Tillfällen (förlorade och fångade!) att lyssna

Occasions (lost and caught!) To listen

On Tuesday, our psychologist Ida wrote about opportunities to listen. Which occasions provide the best opportunity for you and your child to both listen and tell? In her blog post there are several good tips on those occasions and how to create routines around everyday listening. Because sometimes it actually requires us to put things into a system in order for them to happen. That we actively set aside time to listen. If we do that, I think it will be easier for the child to come and tell us when there really is something going on. They know that we are there and listening, regardless.

I also think about the lost opportunities. All the times we realized in retrospect that "I should have listened there" and maybe were hard on ourselves for not doing it. Because the opportunity passed us by. Is there a way to recreate the occasion? To say afterwards "sorry, I wasn't paying attention, do you want to tell me again", or similar? In my head there are two answers to that question. Both yes and no. Some opportunities will never come again, but maybe they will appear in a different form? And sometimes it works: the child who wanted to tell is just as close at hand when you ask if he wants to tell again.

As always, I think it's about the big picture. Those lost opportunities hurt when, for a period of time, I was generally bad at listening. On the other hand, if I have a period with a lot of time to listen, when everyday life and routines around just listening and being present flow, the conscience does not become as black because of a missed opportunity.

The bottom line is that we often "beat ourselves down" because of something bigger than what we think it is. If life flows broadly, I have a greater understanding of my shortcomings, I suppose. I'm doing pretty okay otherwise.

I think that is precisely why Ida's list of examples of such occasions is important. We don't always think of everything, but it can be good to actively put things into a system. To make dinner a moment when we try to get together and actually see each other. Then if it works half the time, it's okay. In any case, to make those conscious choices and show the children that the will and the heart are there. Then the lost times don't matter so much. They will know we exist. (And through mistakes we show humanity!)

Something else that comes up around the topic of opportunities to listen is all the times that weren't obvious but when we had the opportunity to listen. All the times when we seized the opportunity and created a situation - no matter how impossible it was. Maybe you turned your car in at the side of the road because it simply couldn't be done any other way - and listened. Maybe together you gave up the fight to get off to school in a pile of jackets, bags and tears in the hall, because nothing but stopping everything and listening for a while meant something. We remember those moments and those moments probably stay both in the children's hearts and in their memories - me, what I wear, my feelings...mean something. With the ambition (which sometimes works and sometimes doesn't) to listen in everyday life and to create situations where we put other things aside to listen and with all the times when we stopped time for a moment in the middle of the impossible, I believe and hope that we do good. That they are good foundations for all the good things that come with feeling listened to.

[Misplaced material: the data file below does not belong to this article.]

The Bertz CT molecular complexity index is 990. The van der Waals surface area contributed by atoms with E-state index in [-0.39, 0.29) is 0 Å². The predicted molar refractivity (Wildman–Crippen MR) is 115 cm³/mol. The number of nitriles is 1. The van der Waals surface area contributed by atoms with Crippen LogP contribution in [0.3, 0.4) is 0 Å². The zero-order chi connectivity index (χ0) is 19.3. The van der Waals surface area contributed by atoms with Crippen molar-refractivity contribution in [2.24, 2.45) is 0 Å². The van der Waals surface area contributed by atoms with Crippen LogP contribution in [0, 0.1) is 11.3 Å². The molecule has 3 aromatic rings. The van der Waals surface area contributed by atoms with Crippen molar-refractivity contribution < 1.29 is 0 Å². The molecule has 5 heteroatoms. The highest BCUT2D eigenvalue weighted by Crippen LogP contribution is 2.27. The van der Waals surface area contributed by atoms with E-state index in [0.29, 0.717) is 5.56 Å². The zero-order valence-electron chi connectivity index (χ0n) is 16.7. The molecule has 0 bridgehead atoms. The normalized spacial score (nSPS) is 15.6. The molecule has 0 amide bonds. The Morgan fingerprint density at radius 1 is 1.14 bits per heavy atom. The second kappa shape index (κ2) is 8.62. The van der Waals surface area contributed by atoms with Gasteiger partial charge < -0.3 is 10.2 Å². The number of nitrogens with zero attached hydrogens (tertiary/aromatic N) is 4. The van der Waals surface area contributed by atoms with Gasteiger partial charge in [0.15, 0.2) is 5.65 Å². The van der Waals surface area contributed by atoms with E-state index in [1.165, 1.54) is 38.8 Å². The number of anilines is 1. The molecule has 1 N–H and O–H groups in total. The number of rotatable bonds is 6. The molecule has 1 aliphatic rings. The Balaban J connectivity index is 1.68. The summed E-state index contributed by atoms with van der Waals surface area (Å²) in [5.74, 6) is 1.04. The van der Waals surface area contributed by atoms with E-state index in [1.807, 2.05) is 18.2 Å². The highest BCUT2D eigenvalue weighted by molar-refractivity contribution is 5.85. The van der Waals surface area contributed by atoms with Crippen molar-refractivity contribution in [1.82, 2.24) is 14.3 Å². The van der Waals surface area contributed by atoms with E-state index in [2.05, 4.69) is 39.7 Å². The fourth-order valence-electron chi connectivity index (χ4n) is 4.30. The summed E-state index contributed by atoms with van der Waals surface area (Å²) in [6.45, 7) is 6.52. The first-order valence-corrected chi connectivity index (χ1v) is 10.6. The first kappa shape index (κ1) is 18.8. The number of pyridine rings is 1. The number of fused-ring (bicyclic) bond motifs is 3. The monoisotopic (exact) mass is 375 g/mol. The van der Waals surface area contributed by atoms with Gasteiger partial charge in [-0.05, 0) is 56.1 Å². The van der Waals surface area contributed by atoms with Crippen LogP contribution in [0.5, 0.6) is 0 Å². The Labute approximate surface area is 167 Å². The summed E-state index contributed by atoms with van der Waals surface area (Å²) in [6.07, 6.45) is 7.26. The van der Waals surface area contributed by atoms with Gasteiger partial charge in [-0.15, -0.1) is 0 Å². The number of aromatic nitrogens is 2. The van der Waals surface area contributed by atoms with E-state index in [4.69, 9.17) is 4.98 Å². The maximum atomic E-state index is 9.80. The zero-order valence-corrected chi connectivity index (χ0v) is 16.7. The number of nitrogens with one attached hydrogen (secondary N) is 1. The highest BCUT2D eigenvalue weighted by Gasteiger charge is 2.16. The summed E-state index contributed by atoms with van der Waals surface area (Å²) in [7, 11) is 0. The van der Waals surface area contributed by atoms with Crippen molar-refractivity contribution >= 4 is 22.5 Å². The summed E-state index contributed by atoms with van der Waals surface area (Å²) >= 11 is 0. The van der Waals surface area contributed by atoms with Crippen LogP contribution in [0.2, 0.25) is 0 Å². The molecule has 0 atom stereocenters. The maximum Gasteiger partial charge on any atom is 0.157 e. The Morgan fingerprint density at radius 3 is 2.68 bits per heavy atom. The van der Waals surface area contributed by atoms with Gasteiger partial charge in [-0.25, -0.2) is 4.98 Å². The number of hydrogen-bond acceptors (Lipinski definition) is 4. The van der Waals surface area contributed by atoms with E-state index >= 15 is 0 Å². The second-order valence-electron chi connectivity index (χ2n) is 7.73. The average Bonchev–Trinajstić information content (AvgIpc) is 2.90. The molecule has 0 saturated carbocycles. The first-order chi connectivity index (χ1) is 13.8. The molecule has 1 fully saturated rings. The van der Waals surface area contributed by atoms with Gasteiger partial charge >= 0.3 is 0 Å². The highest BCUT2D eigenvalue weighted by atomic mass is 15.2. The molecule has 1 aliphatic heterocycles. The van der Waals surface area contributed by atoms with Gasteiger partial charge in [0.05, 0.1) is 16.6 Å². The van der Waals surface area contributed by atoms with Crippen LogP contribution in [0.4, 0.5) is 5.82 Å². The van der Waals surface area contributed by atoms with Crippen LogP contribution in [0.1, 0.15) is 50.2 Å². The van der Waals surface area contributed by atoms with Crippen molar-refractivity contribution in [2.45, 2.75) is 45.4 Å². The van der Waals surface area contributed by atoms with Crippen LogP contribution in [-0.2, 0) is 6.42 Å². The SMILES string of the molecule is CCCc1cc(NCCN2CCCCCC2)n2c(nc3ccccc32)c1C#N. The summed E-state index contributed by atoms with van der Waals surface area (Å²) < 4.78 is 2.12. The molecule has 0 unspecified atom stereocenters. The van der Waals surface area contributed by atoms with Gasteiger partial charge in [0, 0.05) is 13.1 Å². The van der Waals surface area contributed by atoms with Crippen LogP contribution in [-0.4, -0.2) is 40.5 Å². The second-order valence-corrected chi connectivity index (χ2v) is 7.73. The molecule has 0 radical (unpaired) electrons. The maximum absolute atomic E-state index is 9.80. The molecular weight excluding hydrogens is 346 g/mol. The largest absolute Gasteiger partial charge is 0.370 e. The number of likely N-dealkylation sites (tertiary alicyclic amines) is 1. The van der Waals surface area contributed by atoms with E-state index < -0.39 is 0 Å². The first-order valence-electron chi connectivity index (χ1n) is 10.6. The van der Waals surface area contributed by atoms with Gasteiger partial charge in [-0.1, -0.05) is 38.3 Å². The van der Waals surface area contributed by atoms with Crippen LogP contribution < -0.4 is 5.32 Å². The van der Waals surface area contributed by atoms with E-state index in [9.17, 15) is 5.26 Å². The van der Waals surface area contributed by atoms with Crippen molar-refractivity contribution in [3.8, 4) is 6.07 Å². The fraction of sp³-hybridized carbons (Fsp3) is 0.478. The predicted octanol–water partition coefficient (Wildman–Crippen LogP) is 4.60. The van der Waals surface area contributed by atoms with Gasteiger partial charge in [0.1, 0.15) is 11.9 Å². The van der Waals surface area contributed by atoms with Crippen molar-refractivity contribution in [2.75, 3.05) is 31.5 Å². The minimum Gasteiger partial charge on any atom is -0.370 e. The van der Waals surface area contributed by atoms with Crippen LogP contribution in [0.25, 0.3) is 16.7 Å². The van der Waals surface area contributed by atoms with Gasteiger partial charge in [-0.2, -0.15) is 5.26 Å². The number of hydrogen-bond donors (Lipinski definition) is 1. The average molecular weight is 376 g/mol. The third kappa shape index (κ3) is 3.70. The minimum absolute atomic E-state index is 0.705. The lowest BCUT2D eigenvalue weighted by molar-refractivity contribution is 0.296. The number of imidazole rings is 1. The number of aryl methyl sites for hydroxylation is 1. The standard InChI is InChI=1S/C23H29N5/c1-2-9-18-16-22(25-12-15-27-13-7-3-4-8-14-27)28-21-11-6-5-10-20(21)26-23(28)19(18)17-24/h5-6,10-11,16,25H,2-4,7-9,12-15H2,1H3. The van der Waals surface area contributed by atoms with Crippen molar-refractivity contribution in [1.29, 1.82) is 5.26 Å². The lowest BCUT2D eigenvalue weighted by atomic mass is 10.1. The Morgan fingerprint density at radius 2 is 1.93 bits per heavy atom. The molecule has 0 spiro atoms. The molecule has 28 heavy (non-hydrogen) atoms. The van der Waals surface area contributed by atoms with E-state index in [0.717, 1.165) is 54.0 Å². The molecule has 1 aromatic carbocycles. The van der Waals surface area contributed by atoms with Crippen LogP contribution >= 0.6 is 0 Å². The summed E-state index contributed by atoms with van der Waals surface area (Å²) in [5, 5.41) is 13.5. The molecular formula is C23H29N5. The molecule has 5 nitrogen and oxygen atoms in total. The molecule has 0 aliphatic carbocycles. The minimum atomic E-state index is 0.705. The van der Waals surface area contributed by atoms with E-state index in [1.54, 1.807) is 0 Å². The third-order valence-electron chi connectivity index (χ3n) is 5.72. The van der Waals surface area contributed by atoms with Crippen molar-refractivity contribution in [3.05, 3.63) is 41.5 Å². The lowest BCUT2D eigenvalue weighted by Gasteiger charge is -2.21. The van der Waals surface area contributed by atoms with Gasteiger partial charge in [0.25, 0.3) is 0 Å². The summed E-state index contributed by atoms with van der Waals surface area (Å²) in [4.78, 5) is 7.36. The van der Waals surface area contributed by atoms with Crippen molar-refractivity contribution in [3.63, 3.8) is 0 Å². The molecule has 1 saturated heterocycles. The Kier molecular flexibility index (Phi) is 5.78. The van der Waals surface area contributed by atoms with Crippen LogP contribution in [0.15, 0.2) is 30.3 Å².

I heard somewhere the phrase "Listen to your children so they can hear themselves" and think that sums up the importance of listening so nicely. We cannot capture every occasion, but we can create context around listening. We can dare to make sacrifices in order to listen, despite all the imperatives calling.

I came across some thoughtful words about listening in forskoletidningen.se: "Being able to listen is a good quality, to actually hear what someone is saying, take it in and understand the message. We hear all the time, the ear takes in sounds even if we don't notice them, but we don't listen. To listen, we must willfully focus on the sounds, hold back thoughts and talk, and listen actively. Our brain needs to be trained to pay attention to who is speaking and what is being said. Another part of listening is showing the person speaking that we are actually listening and are interested in what they are saying. For example by nodding affirmatively to show that we agree.”

Listening is an active choice that we should perhaps practice. For many, hearing will probably come, i.e. more the recording of sound automatically.

What opportunities to listen (a little extra) do you have in everyday life? Is it something you consciously do and create space for? Have you ever changed the way you listen? So have you gone from, for example, not being a particularly present listener to becoming more active listeners? If so – what made you change? Do you have an example of a situation that has made you think? To go back and think about what happened?

Malin Ring writes further in the same article: "We often tell children that they should listen to what we and our friends say. We expect them to do so actively. But do children know what it means to listen? Have they understood that there is a difference between hearing and listening? I think we can have some pretty exciting conversations about this. We adults also need to be good role models. How good are we ourselves at listening to what the children tell us? In a stressful existence, we have to think about whether we really do it.”